5 Ways to Engage Your College Student During the Holidays
The long winter break offers parents and college students an opportunity to reconnect and share thoughts on college life. It can also be a stressful time for both parents and their adult children, who are becoming more independent with each week at college.
Making supportive and timely efforts to learn about life at college can truly help you and your son or daughter communicate openly.
Here are some ideas for tackling five big topics.
- Keep in mind that college classes are more challenging than high school classes and your student’s grades may reflect that fact.
- Once grades arrive, be sensitive to your student’s reaction and congratulate successes.
- Unless there is a major issue with your student’s grades, wait for an invitation to discuss ways to improve study habits, time management and his or her use of campus resources.
- Check in with your student on upcoming classes without appearing to question his or her ability to manage college on his or her own. You can do this by asking which class or classes he or she is looking forward to next semester instead of asking if the classes will meet graduation requirements or wanting to see a class schedule.
- If your student already has spring syllabuses, offer assistance in looking for books online before classes start.
- Find out if he or she needs some quiet time to get a head start on any reading and help facilitate that by keeping younger siblings occupied or treating your student to a favorite meal away from the dinner table so he or she can keep studying.
- If you haven’t already, you and your student can work on the Free Application for Federal Student Aid (FAFSA) for next year’s financial aid. Go online to FAFSA.gov, log in and begin entering any information from 2016 you already have. You can estimate tax information. Starting on this now helps prevent you and your student from having to deal with it long distance while classes are in session.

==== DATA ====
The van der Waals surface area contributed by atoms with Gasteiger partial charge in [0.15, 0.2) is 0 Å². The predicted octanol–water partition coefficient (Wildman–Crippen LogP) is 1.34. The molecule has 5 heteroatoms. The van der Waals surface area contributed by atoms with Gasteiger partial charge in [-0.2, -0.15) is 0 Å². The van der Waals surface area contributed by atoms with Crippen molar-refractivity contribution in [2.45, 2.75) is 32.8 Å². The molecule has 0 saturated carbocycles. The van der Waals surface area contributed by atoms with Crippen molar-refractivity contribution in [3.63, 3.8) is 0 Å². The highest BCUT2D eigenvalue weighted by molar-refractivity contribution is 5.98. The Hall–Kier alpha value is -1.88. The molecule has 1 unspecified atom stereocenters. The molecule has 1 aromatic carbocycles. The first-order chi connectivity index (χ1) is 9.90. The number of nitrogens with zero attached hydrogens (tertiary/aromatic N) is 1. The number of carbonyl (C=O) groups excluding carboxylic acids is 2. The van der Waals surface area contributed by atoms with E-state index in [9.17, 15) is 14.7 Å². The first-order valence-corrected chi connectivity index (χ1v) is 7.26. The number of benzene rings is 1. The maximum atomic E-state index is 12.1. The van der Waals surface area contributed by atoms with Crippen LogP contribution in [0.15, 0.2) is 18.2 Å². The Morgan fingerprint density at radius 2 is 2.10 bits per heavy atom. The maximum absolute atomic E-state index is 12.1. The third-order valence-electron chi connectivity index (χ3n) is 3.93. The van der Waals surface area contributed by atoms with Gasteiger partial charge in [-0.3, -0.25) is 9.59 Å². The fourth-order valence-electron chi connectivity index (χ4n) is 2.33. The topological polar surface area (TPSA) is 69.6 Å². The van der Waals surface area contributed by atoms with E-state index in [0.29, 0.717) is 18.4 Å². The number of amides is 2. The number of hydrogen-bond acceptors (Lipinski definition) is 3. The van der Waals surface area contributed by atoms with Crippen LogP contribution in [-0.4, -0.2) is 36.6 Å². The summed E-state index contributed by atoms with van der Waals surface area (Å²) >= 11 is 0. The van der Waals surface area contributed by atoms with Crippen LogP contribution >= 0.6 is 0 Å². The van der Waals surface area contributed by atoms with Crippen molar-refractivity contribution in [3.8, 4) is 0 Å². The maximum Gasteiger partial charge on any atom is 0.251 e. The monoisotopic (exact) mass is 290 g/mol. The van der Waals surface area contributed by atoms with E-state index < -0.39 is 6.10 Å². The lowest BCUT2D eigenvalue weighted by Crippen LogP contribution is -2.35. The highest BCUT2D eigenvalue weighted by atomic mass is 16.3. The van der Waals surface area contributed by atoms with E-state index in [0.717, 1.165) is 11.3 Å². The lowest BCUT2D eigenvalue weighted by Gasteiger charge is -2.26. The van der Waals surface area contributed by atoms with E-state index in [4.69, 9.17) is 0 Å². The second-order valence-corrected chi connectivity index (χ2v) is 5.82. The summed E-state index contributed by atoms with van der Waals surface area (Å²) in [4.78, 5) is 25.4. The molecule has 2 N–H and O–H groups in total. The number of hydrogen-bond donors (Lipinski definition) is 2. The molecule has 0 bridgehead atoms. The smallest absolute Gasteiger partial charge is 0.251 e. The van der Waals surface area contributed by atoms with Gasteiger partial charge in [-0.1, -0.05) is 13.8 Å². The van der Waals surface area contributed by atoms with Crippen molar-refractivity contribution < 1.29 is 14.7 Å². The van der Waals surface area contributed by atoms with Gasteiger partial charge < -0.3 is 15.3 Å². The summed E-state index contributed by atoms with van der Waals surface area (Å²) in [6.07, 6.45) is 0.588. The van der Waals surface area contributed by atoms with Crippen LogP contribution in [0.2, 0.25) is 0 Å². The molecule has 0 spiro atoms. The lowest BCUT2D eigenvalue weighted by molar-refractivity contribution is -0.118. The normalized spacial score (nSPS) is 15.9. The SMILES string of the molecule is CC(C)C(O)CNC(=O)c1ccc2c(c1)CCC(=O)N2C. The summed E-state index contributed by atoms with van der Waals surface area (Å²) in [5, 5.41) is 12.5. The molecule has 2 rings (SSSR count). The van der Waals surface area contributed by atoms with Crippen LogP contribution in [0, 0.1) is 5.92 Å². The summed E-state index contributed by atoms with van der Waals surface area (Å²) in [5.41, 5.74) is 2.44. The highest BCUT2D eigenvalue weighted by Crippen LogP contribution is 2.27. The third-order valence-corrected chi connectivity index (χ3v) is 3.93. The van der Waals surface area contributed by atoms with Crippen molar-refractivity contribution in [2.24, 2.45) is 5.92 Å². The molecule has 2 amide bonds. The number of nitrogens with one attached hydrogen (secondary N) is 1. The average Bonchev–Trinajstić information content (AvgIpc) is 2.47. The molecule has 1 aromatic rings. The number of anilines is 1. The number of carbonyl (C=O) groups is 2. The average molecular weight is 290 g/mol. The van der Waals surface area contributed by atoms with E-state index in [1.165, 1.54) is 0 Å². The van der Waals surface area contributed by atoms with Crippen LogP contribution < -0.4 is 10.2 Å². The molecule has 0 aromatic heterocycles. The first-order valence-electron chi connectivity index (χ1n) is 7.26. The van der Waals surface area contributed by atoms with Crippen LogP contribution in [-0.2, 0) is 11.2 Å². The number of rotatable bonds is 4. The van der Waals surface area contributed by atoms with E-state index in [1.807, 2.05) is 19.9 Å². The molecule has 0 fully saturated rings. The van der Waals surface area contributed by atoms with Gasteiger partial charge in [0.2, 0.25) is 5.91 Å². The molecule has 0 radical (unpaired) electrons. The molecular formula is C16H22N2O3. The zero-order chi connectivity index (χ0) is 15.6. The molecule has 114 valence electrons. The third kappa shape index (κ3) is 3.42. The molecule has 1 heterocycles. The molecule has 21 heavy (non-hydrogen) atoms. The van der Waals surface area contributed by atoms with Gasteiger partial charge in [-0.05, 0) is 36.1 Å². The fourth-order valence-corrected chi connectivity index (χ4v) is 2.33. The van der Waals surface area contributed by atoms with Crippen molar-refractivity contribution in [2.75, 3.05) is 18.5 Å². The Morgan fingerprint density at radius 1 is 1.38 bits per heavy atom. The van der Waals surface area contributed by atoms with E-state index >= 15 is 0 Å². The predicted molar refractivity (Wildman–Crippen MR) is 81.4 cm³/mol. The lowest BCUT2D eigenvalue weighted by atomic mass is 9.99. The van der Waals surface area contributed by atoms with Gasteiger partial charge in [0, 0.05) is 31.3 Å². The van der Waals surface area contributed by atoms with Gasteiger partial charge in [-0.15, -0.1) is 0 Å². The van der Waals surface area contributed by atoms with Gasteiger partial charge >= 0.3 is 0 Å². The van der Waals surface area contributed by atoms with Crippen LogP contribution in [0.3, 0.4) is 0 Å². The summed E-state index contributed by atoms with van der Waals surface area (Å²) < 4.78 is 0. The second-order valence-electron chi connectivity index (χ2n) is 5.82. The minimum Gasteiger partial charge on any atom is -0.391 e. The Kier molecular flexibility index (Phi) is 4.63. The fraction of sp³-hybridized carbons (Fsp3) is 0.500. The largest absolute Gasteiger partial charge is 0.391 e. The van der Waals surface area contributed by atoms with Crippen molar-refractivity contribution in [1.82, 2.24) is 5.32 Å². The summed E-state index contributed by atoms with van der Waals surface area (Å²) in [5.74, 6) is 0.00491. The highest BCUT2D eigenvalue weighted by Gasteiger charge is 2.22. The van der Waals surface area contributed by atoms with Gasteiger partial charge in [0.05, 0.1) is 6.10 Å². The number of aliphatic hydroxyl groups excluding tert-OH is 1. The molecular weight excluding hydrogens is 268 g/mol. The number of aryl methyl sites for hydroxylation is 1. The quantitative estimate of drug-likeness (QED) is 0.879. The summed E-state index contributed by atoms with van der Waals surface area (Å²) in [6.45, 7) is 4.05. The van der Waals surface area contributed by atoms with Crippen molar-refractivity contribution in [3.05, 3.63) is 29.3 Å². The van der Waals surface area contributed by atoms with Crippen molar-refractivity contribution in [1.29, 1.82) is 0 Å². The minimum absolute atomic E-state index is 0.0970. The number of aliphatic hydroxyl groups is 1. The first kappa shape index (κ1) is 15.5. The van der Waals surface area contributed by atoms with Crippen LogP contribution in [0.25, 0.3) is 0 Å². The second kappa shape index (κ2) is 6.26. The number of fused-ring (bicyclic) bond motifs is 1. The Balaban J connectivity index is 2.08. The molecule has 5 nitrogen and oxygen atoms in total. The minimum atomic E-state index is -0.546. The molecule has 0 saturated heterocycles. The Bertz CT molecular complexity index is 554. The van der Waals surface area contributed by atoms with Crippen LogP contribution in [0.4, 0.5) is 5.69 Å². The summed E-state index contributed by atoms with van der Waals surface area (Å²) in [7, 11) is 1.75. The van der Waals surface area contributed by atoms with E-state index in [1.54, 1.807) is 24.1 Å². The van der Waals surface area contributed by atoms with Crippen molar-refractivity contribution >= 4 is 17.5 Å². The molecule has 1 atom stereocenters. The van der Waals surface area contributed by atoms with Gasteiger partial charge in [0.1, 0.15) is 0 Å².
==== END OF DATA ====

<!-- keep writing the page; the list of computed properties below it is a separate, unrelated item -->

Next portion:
- Working on FAFSA paperwork might provide a good opening to discuss your student’s budget. If overspending is an issue, ask if he or she has a plan to cut back on spending or if getting a part-time job might be necessary. Keep your student’s unique nature in mind and work with his or her preferences. If being in charge of his or her entire semester’s budget didn’t work, ask if your student would prefer to receive set amounts monthly to help with overspending. If there have been restrictions on how much money he or she can access at once, find out if your student is ready to be in control of more financial decisions through the next semester. Remember that students may make mistakes, and that it is part of learning.
- Another important matter to talk about with your student while working on the FAFSA is his or her plans for the next academic year. For example, does your student want to live on campus or off next year?
- Find out what interests your student has to open opportunities for discussing how you can help him or meet college goals. Is studying abroad an option? Does your student want to work part-time to earn extra spending money or gain experience or does volunteering pique his or her interest?
What can I do?
Ask if there is anything your student wants to talk to you about. Your student may not have an answer immediately, but knowing he or she can talk to you anytime may lead to future discussions.